a. They make money by selling support and consulting services. (Red Hat, the largest purely OSS firm, reported nearly a billion dollars in revenue from paying customers subscribing for access to software updates and support services.) (Oracle provides Linux for free, selling high-margin Linux support contracts for as much as five hundred thousand dollars)
b. This also allows Oracle to take customers away from Microsoft—their head-to-head competitor.
c. IBM now makes more money from services than from selling hardware and software(free software means more money IBM customers can spend on IBM computers and services
d. This can also help firms become more competitive in sales and in access to intellectual property.
8. How can OSS beneficially impact industry and government?
a. Government agencies and the military often appreciate the opportunity to scrutinize open source efforts to verify system integrity (a particularly sensitive issue among foreign governments leery of legislation like the USA PATRIOT Act of 2001
b. Security focused (sometimes called hardened) versions of OSS products can monitor the integrity of an OSS distribution, checking file size and other indicators to be sure that code has not been modified and redistributed by bad guys who've added a back door, malicious routines, or other vulnerabilities. (appealing to government)
c. Vendors who use OSS as part of product offerings may be able to skip whole segments of the software development process, allowing new products to reach the market faster than if the entire software system had to be developed from scratch, in-house
9. How do vendors of OSS make money?
They make profits though support, consulting (how to best use the software), and training
10. How does the concept of OSS relate to TCO?
a. OSS is not actually free. The TCO mostly comes from costs associated with design, development, testing, implementation, documentation, training, and maintenance of the software system. The TCO varies for different OSS products.
11. What are the legal risks of OSS?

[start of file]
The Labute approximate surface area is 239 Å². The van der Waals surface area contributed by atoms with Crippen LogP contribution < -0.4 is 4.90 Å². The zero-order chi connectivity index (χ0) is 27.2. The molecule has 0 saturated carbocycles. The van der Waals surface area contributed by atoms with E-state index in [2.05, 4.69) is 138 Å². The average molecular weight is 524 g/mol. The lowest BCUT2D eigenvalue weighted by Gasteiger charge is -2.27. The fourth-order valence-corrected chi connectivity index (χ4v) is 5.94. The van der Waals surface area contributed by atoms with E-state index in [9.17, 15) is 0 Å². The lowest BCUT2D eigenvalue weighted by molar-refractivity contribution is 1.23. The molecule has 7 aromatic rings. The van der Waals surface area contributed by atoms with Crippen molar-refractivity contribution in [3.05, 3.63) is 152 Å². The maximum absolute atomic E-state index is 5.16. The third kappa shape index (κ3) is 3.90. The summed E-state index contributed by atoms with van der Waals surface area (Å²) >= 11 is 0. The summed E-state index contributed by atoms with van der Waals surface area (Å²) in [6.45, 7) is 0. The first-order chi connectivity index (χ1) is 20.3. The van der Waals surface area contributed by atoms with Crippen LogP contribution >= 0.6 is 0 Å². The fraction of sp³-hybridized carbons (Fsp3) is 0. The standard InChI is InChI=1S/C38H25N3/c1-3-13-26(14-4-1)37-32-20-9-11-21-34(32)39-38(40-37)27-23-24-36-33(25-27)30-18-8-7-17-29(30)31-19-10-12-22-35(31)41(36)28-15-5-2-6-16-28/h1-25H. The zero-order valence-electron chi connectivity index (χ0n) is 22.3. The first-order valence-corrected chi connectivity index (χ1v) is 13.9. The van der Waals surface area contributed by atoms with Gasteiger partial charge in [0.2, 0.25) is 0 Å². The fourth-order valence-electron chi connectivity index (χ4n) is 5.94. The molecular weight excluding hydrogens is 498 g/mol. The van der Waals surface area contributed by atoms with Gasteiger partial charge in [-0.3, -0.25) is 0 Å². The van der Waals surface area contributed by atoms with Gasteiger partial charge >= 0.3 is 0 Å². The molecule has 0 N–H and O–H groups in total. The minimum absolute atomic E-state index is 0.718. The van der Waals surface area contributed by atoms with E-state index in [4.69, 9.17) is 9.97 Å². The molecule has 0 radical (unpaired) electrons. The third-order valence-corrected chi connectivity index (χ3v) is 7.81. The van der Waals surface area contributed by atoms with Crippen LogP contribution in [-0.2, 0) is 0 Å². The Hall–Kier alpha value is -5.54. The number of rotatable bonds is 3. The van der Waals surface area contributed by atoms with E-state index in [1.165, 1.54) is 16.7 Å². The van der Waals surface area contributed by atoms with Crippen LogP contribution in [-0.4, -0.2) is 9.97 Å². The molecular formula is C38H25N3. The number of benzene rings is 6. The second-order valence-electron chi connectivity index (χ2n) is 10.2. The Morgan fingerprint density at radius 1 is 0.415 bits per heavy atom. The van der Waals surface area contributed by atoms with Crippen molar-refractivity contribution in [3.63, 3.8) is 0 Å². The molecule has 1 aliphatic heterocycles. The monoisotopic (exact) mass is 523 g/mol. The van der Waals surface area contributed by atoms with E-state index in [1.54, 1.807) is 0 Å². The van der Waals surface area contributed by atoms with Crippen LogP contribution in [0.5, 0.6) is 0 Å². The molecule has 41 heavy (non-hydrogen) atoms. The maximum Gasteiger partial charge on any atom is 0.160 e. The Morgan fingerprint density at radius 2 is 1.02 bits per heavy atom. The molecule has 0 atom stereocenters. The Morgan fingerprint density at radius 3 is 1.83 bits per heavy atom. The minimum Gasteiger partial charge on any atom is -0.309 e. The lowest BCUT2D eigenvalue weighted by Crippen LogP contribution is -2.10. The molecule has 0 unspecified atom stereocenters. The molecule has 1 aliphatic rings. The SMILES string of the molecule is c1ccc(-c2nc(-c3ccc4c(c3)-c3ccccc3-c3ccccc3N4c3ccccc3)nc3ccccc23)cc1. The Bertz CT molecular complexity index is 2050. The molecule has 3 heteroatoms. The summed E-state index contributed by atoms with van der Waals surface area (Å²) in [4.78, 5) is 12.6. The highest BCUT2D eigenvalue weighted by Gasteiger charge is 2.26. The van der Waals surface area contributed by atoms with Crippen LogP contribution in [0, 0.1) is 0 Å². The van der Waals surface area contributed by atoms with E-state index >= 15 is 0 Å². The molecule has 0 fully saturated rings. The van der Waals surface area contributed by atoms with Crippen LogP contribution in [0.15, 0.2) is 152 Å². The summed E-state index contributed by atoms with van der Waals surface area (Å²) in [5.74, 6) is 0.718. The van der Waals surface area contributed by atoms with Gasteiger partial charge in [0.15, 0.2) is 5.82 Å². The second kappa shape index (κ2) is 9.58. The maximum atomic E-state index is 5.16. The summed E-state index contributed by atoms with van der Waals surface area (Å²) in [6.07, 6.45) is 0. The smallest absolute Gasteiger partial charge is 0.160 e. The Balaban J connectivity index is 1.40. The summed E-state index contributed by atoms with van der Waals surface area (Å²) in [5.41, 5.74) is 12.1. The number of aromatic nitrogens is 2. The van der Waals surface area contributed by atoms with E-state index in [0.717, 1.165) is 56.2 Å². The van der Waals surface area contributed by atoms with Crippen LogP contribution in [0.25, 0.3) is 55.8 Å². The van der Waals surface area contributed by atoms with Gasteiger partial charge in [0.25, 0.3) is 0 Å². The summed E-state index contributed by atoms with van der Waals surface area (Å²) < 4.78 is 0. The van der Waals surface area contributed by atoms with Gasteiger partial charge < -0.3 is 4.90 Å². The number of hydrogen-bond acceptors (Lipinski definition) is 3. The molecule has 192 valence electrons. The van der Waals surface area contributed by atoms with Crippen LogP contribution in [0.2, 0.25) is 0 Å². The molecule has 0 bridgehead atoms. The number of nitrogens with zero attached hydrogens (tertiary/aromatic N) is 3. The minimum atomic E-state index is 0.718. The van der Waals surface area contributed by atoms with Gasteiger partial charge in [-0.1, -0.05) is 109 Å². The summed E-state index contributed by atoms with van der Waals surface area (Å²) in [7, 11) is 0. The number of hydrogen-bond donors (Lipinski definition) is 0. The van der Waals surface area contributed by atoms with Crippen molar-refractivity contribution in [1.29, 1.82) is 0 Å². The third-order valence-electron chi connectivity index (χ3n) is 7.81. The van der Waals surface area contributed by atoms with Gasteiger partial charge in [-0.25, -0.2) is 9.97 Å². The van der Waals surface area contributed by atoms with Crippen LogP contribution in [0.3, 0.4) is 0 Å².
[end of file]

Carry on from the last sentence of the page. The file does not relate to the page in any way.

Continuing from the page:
a. Firms adopting OSS may be at risk if they distribute code and aren't aware of the licensing implications. Some commercial software firms have pressed legal action against the users of open source products when there is a perceived violation of software patents or other unauthorized use of their proprietary code.
b. Keeping legal with so many licensing standards can be a challenge, especially for firms that want to bundle open source code into their own products. An entire industry has sprouted up to help firms navigate the minefield of open source legal licenses (EX: Black Duck).
12. What is a typical business model for a SaaS vendor?
a. SaaS is remote software (Application Service Provider) that is providing a service via the Internet. You don't have to install any software, you let someone else run it for you and then the results are delivered to you via Internet. EXAMPLE: GOOGLE DOCS**
b. SaaS earns money via a usage-based pricing model similar to monthly subscription
13. What are the benefits to users that accrue from using SaaS?
a. Eliminates the need for every business to have an in-house data center
b. Users always get the most enhanced version which is a major advantage of SaaS
c. Lower costs
d. Mitigates financial risk
e. Faster deployment time (Rackspace took about 3 minutes to set up a server online)
f. Variable operating expense (only about $1 an hour, low prices)
g. Scalable systems (server automatically gives you the space you need when usage spikes and scales back when usage goes back down - "Oprah Effect")
h. High quality and service levels
i. Remote access and availability (can work on projects from anywhere on any computer)
14. What are the benefits to vendors from deploying SaaS?
a. Limits development to a single platform (simpler and more efficient?) (develops, tests, deploys, and supports just one version of the software executing on its own servers.)